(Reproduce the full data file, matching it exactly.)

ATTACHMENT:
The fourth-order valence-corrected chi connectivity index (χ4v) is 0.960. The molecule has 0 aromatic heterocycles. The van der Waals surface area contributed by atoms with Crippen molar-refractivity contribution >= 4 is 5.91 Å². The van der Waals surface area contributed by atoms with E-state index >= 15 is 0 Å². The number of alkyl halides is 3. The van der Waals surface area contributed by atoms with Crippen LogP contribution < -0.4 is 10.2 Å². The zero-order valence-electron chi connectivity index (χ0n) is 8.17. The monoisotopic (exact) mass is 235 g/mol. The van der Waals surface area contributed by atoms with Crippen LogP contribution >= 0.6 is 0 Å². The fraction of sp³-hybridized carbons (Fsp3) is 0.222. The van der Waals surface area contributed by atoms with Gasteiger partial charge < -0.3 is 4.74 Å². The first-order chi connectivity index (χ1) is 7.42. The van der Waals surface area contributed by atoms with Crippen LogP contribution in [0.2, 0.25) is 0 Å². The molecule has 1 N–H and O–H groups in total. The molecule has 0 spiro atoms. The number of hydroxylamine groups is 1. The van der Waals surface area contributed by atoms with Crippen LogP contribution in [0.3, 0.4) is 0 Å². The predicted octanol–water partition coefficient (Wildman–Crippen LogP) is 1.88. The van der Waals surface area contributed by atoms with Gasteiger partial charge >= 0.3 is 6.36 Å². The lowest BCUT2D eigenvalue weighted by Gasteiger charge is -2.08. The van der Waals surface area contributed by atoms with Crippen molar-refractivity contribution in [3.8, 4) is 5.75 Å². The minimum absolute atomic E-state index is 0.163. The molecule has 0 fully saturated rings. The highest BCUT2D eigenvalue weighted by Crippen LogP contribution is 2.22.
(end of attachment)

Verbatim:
The fourth-order valence-corrected chi connectivity index (χ4v) is 0.960. The molecule has 0 aromatic heterocycles. The van der Waals surface area contributed by atoms with Crippen molar-refractivity contribution >= 4 is 5.91 Å². The van der Waals surface area contributed by atoms with E-state index >= 15 is 0 Å². The number of alkyl halides is 3. The van der Waals surface area contributed by atoms with Crippen LogP contribution < -0.4 is 10.2 Å². The zero-order valence-electron chi connectivity index (χ0n) is 8.17. The monoisotopic (exact) mass is 235 g/mol. The van der Waals surface area contributed by atoms with Crippen LogP contribution >= 0.6 is 0 Å². The fraction of sp³-hybridized carbons (Fsp3) is 0.222. The van der Waals surface area contributed by atoms with Gasteiger partial charge < -0.3 is 4.74 Å². The first-order chi connectivity index (χ1) is 7.42. The van der Waals surface area contributed by atoms with Crippen LogP contribution in [0.2, 0.25) is 0 Å². The molecule has 1 N–H and O–H groups in total. The molecule has 0 spiro atoms. The number of hydroxylamine groups is 1. The van der Waals surface area contributed by atoms with Crippen LogP contribution in [0.3, 0.4) is 0 Å². The predicted octanol–water partition coefficient (Wildman–Crippen LogP) is 1.88. The van der Waals surface area contributed by atoms with Gasteiger partial charge >= 0.3 is 6.36 Å². The lowest BCUT2D eigenvalue weighted by Gasteiger charge is -2.08. The van der Waals surface area contributed by atoms with Crippen molar-refractivity contribution in [3.8, 4) is 5.75 Å². The minimum absolute atomic E-state index is 0.163. The molecule has 0 fully saturated rings. The highest BCUT2D eigenvalue weighted by Crippen LogP contribution is 2.22.